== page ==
The Advanced Photon Source
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Understanding SrTiO3’s Dual Role as an Insulator and Conductor

In the research field of complex oxides―materials comprised of oxygen and typically two other elements―strontium titanate (SrTiO3) has long been considered a reliable workhorse with a surface structure that can be controlled down to the atomic level. This precise level of control allows thin-film heterostructures to be grown on SrTiO3 to create atomically specific heterointerfaces. However, although the surface structure of SrTiO3 has long been considered consistent and dependable, its properties have been hard to explain. For example, although bulk SrTiO3 behaves as an insulator, unexpected properties such as high conductivity can arise at the surface. This particular property has been linked to mobile electrons confined to two dimensions (2-D), a phenomenon known as a 2-D electron gas (2DEG). However, the origins of this 2DEG were unknown. To better understand the unusual properties of SrTiO3, a team of researchers used the U.S. Department of Energy’s Advanced Photon Source (APS) to perform a variety of studies using an array of synchrotron analytical techniques on thin films of this material, both during and after synthesis. Their findings solve long-held mysteries about SrTiO3 and could lead to new ways to harness its strange properties.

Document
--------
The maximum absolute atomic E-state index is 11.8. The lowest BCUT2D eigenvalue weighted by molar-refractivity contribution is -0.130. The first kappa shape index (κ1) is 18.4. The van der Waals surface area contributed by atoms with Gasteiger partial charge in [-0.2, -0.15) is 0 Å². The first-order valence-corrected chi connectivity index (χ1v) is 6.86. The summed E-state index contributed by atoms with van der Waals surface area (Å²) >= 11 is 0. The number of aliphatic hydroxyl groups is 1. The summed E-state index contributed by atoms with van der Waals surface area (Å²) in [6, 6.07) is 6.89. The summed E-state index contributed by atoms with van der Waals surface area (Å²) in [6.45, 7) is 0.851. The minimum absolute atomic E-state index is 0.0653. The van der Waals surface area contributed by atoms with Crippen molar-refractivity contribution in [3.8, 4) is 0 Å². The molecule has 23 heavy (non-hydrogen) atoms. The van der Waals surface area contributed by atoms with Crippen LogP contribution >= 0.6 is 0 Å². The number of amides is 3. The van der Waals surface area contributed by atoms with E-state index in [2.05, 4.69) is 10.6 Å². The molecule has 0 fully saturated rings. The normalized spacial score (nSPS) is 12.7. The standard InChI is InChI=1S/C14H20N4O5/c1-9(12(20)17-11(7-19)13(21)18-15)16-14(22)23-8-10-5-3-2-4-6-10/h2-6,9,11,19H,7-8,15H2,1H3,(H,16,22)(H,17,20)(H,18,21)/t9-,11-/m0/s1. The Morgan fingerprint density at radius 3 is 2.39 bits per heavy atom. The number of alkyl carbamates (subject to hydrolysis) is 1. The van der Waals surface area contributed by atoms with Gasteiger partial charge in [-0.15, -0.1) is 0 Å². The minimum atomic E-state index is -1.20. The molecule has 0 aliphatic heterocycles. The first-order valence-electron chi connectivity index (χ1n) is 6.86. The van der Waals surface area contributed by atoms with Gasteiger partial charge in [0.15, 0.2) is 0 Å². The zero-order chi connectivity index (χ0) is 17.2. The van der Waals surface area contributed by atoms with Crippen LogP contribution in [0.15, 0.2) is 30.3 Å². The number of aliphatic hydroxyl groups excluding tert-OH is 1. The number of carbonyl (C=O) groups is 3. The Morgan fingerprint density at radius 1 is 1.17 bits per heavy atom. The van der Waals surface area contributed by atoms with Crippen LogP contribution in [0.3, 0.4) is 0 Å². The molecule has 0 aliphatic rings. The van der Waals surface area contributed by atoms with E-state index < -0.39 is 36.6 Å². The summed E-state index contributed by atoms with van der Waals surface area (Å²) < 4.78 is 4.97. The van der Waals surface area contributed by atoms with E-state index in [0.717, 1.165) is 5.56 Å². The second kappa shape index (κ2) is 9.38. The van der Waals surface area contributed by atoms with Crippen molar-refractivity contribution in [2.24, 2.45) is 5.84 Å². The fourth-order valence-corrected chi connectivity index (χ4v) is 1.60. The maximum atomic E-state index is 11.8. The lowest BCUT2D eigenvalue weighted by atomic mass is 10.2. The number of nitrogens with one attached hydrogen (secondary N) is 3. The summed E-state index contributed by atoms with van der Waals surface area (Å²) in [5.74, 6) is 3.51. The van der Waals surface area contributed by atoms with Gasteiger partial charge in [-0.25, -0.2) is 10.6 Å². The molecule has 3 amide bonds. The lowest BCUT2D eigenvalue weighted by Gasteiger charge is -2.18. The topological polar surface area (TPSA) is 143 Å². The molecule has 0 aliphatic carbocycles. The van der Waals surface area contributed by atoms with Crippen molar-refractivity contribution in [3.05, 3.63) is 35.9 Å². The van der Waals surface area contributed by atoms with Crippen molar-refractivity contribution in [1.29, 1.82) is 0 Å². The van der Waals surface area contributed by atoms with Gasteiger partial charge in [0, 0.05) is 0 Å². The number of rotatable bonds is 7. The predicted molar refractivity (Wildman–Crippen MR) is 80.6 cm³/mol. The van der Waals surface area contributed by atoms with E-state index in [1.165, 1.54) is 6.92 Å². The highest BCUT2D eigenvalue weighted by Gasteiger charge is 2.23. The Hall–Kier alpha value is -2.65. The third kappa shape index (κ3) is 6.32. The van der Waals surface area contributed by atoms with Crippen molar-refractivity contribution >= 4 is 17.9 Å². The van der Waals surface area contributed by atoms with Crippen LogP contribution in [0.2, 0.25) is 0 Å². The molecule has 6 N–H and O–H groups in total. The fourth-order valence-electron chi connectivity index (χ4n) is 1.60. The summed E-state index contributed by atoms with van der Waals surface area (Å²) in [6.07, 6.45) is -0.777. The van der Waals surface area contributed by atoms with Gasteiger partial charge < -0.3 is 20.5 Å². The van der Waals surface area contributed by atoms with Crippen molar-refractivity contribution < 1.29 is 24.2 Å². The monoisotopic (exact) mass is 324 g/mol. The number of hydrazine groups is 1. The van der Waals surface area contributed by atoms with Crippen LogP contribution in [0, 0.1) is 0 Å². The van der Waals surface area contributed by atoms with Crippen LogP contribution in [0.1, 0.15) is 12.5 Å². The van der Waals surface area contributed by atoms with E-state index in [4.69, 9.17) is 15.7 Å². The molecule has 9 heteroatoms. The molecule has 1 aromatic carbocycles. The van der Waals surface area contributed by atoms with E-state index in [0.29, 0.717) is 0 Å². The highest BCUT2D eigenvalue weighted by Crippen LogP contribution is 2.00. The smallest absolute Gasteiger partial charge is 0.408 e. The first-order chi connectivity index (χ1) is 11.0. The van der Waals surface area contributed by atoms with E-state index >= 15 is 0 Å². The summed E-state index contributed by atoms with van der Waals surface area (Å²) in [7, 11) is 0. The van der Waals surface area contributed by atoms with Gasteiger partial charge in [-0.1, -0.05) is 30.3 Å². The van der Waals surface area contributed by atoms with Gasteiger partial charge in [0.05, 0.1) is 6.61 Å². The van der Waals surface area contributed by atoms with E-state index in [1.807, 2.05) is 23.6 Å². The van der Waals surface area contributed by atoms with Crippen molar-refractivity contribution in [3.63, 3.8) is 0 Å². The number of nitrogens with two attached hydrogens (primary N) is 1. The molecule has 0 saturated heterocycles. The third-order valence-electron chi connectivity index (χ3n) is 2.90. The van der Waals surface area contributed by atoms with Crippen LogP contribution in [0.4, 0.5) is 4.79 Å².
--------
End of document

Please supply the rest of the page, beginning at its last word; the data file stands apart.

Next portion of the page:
To study the surface of SrTiO3 (001) both before, during, and after monolayer growth, the researchers from the Argonne National Laboratory Materials Science and X-ray Science (XSD) divisions used a molecular beam epitaxy (MBE) chamber located at the XSD Surface Scattering & Microdiffraction Group’s 33-ID-E beamline at the APS, an Office of Science user facility at Argonne, to perform in situ surface x-ray diffraction. They saw that the initial SrTiO3 surface consisted of two consecutive atomic layers of TiO2―i.e., a TiO2 double layer―rather than the expected single layer. After transporting SrTiO3 from the 33-ID-E beamline to the XSD Magnetic Materials Group’s Intermediate Energy X-ray 29-ID-C beamline at the APS in a vacuum suitcase, the researchers were able to study the surface with other analytical techniques, including x-ray photoelectron spectroscopy, x-ray absorption spectroscopy, and angle-resolved photoemission spectroscopy (ARPES). These measurements showed that the 2DEG exists at the TiO2 double layer surface.

After returning to the MBE chamber at 33-ID-E, the researchers grew one atomic plane of SrO on top of the SrTiO3 crystal. While this should have resulted in SrO at the surface, x-ray diffraction showed that the SrO monolayer diffused into the middle of the TiO2 double layer, leaving an upper surface mainly composed of TiO2. Subsequent ARPES measurements at 29-ID-C showed that the 2DEG disappeared.

Further depositions of TiO2 and SrO and further x-ray measurements revealed the ultimate source of the 2DEG: the TiO2 double layer. Although the SrTiO3 surface had long been considered to be a “perfect” surface, the synchrotron x-ray techniques showed that the TiO2 adlayer had a significant number of oxygen vacancies―areas in which oxygen atoms are missing. The defects in this adlayer create free electrons at the surface, prompting the 2DEG to form.